Last time, we mentioned that the type of damages available in a premises liability case depends on the specific circumstances of the case. Damages, we noted, comes in several varieties, including those dealing with economic losses and non-economic losses, as well punitive damages.
Compensatory damages, sometimes called actual damages, relate to losses that are easily translated into monetary compensation. Such damages include things like lost wages, diminished earning capacity, medical expenses, and similar sorts of damages. Non-economic damages cover losses that are not easily monetized, such as pain, suffering and loss of enjoyment of life. Punitive damages are a category all their own.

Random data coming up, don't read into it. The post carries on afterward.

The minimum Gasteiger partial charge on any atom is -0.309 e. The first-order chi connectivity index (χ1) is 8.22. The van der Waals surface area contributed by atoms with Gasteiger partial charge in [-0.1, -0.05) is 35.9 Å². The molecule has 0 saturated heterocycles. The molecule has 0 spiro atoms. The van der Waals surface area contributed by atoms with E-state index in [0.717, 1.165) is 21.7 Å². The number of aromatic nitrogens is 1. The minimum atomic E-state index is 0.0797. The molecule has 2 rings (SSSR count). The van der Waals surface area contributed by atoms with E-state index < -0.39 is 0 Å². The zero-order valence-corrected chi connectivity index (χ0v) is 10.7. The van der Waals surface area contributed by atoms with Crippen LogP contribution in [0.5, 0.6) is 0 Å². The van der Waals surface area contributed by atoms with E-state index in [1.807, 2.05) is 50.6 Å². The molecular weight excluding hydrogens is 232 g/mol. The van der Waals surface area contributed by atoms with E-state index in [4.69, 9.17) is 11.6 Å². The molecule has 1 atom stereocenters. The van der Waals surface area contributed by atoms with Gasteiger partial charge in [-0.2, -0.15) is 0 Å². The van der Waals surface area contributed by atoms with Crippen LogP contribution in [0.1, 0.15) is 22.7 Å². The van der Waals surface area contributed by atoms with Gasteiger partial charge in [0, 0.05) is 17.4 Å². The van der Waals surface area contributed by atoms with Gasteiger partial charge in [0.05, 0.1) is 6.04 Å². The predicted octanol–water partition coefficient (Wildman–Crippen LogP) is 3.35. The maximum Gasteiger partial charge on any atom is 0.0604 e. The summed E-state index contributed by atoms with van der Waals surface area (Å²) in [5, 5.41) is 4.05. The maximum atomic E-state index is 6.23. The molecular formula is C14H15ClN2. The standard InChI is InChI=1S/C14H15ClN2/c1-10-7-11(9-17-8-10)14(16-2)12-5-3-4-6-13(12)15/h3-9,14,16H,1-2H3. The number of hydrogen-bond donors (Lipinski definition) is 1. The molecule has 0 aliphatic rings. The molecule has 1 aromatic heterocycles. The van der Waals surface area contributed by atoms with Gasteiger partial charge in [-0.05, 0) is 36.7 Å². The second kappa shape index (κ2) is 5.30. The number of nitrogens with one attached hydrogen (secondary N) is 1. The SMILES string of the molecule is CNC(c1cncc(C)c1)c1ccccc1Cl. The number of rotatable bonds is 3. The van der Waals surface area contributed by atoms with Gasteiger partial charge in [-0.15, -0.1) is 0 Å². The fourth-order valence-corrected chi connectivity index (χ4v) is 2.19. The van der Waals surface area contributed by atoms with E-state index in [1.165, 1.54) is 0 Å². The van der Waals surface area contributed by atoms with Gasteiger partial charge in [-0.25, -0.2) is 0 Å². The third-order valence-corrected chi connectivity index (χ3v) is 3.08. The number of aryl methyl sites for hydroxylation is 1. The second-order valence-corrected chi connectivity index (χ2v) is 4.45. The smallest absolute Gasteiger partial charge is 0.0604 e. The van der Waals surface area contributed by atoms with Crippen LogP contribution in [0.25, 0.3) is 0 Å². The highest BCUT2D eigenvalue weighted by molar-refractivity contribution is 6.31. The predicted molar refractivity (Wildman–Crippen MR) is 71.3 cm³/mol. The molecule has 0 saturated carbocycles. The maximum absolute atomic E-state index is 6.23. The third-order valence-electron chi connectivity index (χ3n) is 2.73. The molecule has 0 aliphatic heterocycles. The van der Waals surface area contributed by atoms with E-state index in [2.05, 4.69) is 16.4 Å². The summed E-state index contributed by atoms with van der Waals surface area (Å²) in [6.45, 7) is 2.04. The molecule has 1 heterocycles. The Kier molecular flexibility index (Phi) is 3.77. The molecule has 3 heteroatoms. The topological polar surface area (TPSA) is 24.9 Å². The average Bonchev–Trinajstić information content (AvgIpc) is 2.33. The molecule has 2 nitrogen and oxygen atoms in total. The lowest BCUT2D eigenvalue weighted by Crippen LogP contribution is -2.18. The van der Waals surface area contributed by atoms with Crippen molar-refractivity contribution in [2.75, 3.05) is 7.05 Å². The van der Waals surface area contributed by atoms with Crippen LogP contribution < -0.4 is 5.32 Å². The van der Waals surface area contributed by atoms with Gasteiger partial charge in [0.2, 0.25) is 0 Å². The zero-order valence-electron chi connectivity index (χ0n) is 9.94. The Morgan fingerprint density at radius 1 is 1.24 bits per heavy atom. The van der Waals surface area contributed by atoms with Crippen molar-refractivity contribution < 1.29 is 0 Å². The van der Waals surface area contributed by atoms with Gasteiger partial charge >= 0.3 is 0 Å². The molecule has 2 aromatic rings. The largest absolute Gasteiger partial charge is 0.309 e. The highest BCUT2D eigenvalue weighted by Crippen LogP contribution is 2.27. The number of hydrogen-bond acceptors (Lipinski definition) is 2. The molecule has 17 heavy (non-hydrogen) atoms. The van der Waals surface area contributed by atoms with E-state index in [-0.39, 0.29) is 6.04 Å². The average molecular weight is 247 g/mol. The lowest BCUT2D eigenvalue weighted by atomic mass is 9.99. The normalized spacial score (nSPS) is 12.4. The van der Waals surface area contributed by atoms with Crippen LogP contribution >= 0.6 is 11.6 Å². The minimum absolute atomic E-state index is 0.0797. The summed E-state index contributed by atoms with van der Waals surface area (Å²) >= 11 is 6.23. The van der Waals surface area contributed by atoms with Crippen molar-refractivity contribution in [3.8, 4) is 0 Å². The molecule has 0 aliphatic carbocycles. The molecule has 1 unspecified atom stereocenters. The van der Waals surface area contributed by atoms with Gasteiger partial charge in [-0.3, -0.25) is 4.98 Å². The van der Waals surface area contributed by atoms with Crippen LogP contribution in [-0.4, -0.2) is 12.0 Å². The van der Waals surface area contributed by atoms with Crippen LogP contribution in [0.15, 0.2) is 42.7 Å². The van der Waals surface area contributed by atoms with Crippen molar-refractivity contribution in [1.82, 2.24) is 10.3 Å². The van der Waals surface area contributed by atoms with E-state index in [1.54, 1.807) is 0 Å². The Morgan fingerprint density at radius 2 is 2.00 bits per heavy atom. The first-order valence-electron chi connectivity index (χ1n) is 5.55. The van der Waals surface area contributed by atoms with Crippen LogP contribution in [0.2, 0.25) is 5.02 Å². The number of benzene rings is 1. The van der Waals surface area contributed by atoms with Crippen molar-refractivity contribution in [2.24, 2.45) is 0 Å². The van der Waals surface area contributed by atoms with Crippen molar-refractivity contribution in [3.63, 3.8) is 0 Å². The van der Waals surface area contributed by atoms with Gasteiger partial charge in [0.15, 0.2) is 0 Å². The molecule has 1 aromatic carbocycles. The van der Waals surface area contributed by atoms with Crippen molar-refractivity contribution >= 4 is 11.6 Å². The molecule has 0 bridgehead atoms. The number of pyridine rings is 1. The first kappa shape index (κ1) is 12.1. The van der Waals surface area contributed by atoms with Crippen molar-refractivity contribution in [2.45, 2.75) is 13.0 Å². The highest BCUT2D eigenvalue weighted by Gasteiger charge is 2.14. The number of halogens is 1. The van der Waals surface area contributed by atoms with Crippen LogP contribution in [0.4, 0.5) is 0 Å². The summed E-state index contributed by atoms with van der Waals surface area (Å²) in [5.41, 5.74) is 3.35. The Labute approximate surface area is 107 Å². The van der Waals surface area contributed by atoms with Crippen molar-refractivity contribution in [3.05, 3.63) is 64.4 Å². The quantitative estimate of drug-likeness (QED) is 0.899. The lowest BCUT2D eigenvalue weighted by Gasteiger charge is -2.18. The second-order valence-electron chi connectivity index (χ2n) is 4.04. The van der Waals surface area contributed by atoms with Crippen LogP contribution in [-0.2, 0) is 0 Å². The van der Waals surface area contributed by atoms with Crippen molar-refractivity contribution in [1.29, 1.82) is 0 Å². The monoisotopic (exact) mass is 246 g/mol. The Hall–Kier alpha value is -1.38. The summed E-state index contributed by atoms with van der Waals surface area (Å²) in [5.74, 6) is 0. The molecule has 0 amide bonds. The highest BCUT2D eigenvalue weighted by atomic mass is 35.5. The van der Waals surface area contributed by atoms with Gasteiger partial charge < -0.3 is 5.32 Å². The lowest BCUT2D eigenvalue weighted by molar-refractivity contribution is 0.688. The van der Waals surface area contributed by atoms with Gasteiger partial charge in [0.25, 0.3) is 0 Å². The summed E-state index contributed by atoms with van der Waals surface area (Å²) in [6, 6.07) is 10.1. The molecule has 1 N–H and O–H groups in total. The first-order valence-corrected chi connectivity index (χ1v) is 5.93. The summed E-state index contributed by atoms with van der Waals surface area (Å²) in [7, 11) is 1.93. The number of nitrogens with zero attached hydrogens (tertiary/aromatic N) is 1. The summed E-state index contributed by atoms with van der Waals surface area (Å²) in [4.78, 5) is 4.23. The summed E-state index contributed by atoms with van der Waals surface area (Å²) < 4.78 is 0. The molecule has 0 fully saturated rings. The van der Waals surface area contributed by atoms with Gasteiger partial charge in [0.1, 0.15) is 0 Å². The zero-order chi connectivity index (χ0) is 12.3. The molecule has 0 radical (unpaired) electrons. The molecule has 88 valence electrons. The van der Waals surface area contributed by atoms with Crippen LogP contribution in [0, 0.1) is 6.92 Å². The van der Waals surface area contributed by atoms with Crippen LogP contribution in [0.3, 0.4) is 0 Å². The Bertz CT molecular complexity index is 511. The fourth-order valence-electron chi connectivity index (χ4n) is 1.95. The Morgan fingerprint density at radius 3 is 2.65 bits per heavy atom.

While compensatory damages have the aim of repaying the accident victim for his or her injuries and losses, punitive damages are aimed at punishing the defendant in a civil context. Punitive damages are not available in ordinary cases, but only in cases involving particularly egregious conduct. Ordinary negligence does not make an accident victim entitled to punitive damages, but only conduct involving a high degree of moral culpability. Such damages are not ordinarily going to be awarded in premises liability cases, though it is possible.